'Cracks Beginning to Show': Why NATO is Not as United as It Seems

© REUTERS / Jonathan ErnstNATO Summit leaders gather for a family photo before a working dinner at the Presidential Palace in Warsaw, Poland July 8, 2016.
NATO Summit leaders gather for a family photo before a working dinner at the Presidential Palace in Warsaw, Poland July 8, 2016. - Sputnik International
High-ranking NATO officials did their best to present a united front at the bloc's summit in Warsaw, but experts have said that cracks are beginning to show since not every member of the North Atlantic Alliance is happy with its ever-increasing military buildup, particularly in Eastern Europe and the Baltic region, and its anti-Russian stance.

James Carden, a contributing writer at the Nation, named Italian Defense Minister Roberta Pinotti, German Foreign Minister Frank-Walter Steinmeier, French President Francois Hollande and former Soviet leader Mikhail Gorbachev as "prominent dissenters from NATO's new Cold War consensus."

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Perhaps not surprisingly, the same countries want to see restrictive measures imposed on Moscow removed in the foreseeable future. "Italy, Spain and possibly France are losing enthusiasm for keeping EU sanctions against Russia in place for much longer," the Economist confirmed. The media outlet also said that "cracks are showing" behind NATO's "facade of unity."

The main reason behind this trend, according to Carden, has to do with the fact that NATO's strategy is based on a false premise that supposedly "aggressive" Russia poses a threat to its neighbors and beyond.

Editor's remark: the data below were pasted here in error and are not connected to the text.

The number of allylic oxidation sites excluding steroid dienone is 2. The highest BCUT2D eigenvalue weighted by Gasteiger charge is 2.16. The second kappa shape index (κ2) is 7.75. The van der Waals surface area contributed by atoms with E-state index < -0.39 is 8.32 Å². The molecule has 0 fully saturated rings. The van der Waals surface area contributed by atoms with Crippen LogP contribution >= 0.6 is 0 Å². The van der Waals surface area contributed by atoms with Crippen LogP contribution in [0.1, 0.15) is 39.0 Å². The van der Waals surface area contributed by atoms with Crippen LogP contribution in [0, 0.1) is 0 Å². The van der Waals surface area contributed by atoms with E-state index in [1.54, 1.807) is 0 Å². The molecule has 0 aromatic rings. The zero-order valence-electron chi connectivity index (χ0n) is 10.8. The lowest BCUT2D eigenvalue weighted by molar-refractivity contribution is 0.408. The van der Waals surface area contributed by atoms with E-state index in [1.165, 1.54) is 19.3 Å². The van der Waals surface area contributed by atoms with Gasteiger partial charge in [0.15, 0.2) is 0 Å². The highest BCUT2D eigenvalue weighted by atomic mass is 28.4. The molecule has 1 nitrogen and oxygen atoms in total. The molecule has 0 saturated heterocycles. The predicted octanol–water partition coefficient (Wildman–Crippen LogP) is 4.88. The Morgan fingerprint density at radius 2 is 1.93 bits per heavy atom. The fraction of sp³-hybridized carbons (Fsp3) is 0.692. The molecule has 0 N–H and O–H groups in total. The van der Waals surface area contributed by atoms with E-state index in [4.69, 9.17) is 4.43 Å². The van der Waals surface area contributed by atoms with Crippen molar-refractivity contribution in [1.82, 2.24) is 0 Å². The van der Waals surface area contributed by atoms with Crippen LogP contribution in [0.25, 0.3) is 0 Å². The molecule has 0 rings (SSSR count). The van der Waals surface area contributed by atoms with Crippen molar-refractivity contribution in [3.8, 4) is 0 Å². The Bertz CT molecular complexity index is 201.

"NATO is addressing a phantom problem of Russian revanchism rather than an actual one: Ukrainian civil war," the former advisor to the US-Russia Presidential Commission at the US State Department said. "Increasing NATO troop levels in Poland will neither put an end to the fighting nor help the millions of non-combatants most in need."

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Carden was referring to the bloc's decision to deploy four battle groups (approximately 4,000 troops) to Estonia, Latvia, Lithuania and Poland to protect their stability and sovereignty. This is one of NATO's key measures aimed at sending a message to Moscow that the bloc, particularly the US, is committed to upholding European security.

However, this is not what these steps have achieved. In fact, the bloc's latest activities have caused tensions unseen for decades. "We have not been in such a dangerous place since Europe 1913 or 1939," Tony Kevin, Australia's former ambassador to Poland and Cambodia, wrote for the Guardian.

"NATO commanders say this can be safely managed. But I have no confidence in this. Hostilities could begin by design or accident, or local provocation by warmongering idiots that could quickly go nuclear," he added.

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Western countries, in Kevin's opinion, "sleepwalked into "these new and unnecessary east-west dangers, supported by a false narrative of Russian aggression." France, the UK and the US, he added, "are now hostage" to Estonia, Latvia, Lithuania and Poland, "the maturity and judgment of whose leaders I have no great confidence in."

Elites in the four former Soviet states have been particularly vocal about the non-existent threat emanating from Moscow. Along with hardliners in Washington, they have largely been the driving force behind NATO's increasing assertiveness. 

As a result, the bloc "has become an insuperable obstacle toward the formation of what Europe needs most, an inclusive security architecture that takes into account the national-security interests of all parties on the continent, from Lisbon to Vladivostok," Carden observed.

For its part, Moscow has always maintained that it is open for a dialogue and prefers to sort out differences solely through diplomatic means.

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